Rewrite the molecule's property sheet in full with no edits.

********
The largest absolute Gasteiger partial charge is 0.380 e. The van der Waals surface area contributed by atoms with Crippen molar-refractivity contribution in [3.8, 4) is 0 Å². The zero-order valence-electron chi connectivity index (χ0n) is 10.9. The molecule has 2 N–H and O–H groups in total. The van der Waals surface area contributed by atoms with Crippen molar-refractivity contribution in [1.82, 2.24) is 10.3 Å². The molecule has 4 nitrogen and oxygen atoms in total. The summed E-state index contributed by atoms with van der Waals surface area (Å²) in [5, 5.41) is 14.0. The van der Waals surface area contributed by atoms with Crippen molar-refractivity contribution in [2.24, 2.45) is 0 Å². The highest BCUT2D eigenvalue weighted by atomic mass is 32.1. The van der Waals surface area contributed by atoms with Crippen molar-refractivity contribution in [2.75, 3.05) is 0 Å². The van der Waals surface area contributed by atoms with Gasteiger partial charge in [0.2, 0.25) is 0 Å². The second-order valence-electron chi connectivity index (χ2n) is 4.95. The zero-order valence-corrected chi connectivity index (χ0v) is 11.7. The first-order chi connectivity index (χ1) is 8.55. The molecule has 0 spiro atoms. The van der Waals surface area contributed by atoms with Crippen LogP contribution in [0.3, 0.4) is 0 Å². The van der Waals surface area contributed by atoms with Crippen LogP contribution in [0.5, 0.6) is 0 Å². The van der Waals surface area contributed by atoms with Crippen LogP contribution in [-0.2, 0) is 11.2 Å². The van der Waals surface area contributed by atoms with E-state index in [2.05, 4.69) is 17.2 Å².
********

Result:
The largest absolute Gasteiger partial charge is 0.380 e. The van der Waals surface area contributed by atoms with Crippen molar-refractivity contribution in [3.8, 4) is 0 Å². The zero-order valence-electron chi connectivity index (χ0n) is 10.9. The molecule has 2 N–H and O–H groups in total. The van der Waals surface area contributed by atoms with Crippen molar-refractivity contribution in [1.82, 2.24) is 10.3 Å². The molecule has 4 nitrogen and oxygen atoms in total. The summed E-state index contributed by atoms with van der Waals surface area (Å²) in [5, 5.41) is 14.0. The van der Waals surface area contributed by atoms with Crippen molar-refractivity contribution in [2.24, 2.45) is 0 Å². The highest BCUT2D eigenvalue weighted by atomic mass is 32.1. The van der Waals surface area contributed by atoms with Crippen molar-refractivity contribution in [2.75, 3.05) is 0 Å². The van der Waals surface area contributed by atoms with Gasteiger partial charge in [0.2, 0.25) is 0 Å². The second-order valence-electron chi connectivity index (χ2n) is 4.95. The zero-order valence-corrected chi connectivity index (χ0v) is 11.7. The first-order chi connectivity index (χ1) is 8.55. The molecule has 0 spiro atoms. The van der Waals surface area contributed by atoms with Crippen LogP contribution in [0.3, 0.4) is 0 Å². The van der Waals surface area contributed by atoms with Crippen LogP contribution in [0.5, 0.6) is 0 Å². The van der Waals surface area contributed by atoms with Crippen LogP contribution in [-0.2, 0) is 11.2 Å². The van der Waals surface area contributed by atoms with E-state index in [2.05, 4.69) is 17.2 Å².